The type of of facial tissue we use today wasn't invented until the 1920s, but it had a meaning of "ribbon" or "handkerchief" since the late fourteenth century, when it was spelled tyssu. Spelling varied for a few hundred years after that, with alternations such as tyssewys, tisshue, tyssue, tysshewe, tysshiew, tushwe, tischay, tissu, and tissew being made up until the mid-1500s. The word comes from Old French tissu, which was the past participle of tistre, meaning "to weave". That traces to Latin texere ("to weave") which in turn came from tek, a Proto-Indo-European reconstruction meaning "to produce", by way of Proto-Italic tekso. Usage of the word tissue over time has been steadily increasing since the beginnning of the nineteenth century, save for a downward blip during the 1930s.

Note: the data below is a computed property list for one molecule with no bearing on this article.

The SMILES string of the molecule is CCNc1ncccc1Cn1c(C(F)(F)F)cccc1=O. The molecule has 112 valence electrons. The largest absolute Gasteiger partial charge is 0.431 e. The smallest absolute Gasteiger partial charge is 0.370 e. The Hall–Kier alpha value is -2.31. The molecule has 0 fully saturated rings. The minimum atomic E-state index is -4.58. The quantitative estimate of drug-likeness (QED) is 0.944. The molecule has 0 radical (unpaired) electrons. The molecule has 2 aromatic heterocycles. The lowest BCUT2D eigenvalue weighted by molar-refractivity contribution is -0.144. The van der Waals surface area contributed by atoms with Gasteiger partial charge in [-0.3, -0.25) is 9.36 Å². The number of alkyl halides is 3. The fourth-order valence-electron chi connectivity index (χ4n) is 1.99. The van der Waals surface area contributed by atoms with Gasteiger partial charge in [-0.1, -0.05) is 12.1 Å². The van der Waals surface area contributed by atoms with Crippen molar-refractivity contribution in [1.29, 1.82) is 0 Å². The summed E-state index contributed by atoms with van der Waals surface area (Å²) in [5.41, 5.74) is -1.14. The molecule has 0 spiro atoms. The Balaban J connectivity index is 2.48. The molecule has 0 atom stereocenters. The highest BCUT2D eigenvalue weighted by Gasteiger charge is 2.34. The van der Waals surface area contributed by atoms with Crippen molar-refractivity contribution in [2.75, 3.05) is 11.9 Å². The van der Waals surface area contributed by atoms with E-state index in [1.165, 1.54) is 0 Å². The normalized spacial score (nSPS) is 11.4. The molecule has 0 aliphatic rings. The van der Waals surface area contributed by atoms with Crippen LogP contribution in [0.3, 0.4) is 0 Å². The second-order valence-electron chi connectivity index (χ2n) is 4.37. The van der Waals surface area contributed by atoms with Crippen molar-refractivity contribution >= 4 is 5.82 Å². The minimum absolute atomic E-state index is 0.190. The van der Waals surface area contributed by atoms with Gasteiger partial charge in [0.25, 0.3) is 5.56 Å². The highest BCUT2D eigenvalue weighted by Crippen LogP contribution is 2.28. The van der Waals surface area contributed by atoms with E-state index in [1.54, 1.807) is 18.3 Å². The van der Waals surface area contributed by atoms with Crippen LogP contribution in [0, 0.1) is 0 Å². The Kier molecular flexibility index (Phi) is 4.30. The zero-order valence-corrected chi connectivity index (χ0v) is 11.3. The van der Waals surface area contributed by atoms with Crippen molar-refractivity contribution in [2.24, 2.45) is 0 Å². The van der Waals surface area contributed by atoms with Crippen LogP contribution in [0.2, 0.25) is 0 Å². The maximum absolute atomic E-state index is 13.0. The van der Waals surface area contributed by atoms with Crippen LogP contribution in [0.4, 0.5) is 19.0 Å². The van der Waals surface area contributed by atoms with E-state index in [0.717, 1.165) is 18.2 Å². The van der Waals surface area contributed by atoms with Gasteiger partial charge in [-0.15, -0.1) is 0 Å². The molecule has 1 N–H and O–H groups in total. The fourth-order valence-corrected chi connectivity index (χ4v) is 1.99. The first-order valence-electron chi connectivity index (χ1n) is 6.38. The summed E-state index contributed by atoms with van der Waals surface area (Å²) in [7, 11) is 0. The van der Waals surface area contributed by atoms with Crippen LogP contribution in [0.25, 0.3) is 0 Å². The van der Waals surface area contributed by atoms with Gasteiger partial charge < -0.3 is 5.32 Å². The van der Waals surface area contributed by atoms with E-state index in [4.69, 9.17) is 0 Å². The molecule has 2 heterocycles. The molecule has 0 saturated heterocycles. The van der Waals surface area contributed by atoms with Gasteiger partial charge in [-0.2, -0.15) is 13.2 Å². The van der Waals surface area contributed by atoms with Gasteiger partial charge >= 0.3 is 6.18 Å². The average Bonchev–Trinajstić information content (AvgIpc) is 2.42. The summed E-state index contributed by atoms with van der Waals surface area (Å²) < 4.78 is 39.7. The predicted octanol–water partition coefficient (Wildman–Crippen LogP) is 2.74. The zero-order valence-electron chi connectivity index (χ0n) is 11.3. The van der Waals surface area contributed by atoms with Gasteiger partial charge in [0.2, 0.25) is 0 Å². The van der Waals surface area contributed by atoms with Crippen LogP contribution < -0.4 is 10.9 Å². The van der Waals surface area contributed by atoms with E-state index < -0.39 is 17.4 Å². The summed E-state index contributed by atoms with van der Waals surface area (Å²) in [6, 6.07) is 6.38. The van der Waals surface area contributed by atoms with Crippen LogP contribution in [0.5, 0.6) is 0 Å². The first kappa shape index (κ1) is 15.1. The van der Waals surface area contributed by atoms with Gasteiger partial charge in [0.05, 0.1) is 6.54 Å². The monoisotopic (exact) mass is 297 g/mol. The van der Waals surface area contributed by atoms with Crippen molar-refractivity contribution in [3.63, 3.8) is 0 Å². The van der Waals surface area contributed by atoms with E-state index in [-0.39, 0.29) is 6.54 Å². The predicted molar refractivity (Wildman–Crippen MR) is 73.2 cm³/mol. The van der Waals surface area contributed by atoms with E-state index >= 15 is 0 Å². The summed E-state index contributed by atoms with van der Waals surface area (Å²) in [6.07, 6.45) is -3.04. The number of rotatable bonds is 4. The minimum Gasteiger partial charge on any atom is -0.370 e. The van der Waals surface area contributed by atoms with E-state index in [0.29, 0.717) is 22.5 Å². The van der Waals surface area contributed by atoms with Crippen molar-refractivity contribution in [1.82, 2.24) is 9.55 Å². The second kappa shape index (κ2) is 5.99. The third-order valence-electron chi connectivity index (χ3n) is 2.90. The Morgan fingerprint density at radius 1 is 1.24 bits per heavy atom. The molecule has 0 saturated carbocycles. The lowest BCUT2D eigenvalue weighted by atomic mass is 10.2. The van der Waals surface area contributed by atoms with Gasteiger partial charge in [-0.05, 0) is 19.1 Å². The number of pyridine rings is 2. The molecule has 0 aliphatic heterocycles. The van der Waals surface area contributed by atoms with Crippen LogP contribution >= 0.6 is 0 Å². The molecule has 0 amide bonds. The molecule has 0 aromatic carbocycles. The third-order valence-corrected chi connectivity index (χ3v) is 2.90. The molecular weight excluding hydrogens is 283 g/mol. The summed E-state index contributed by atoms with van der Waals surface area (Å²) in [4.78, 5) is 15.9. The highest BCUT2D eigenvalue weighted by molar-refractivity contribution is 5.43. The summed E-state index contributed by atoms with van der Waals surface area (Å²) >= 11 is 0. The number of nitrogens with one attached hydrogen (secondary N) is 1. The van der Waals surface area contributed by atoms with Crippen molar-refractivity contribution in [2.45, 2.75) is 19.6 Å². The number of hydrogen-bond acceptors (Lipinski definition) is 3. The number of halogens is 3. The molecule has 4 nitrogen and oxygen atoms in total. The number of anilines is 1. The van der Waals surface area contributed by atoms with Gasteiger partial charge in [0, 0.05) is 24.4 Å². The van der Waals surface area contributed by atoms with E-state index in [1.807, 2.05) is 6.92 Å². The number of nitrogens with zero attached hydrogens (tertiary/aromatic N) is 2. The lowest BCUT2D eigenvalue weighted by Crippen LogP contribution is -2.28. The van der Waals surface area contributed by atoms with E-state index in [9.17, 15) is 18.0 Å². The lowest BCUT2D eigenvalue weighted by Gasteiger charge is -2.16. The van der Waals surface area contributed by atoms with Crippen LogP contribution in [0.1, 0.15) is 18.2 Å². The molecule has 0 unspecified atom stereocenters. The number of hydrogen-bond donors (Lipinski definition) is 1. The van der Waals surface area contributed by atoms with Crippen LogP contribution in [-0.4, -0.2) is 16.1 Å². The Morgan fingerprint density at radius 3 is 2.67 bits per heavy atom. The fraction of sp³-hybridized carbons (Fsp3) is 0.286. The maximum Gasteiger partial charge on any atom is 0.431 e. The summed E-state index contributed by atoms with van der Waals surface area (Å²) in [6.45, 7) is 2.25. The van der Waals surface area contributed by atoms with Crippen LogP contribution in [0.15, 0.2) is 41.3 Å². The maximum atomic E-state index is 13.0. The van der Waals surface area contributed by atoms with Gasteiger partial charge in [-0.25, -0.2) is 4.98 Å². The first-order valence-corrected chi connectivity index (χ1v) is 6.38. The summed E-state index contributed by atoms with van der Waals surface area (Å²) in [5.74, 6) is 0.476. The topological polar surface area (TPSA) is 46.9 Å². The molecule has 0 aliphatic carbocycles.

Adam Aleksic is a sophomore studying linguistics and government at Harvard University. He also has disturbing interests in politics, vexillology, geography, board games, conlanging, and law.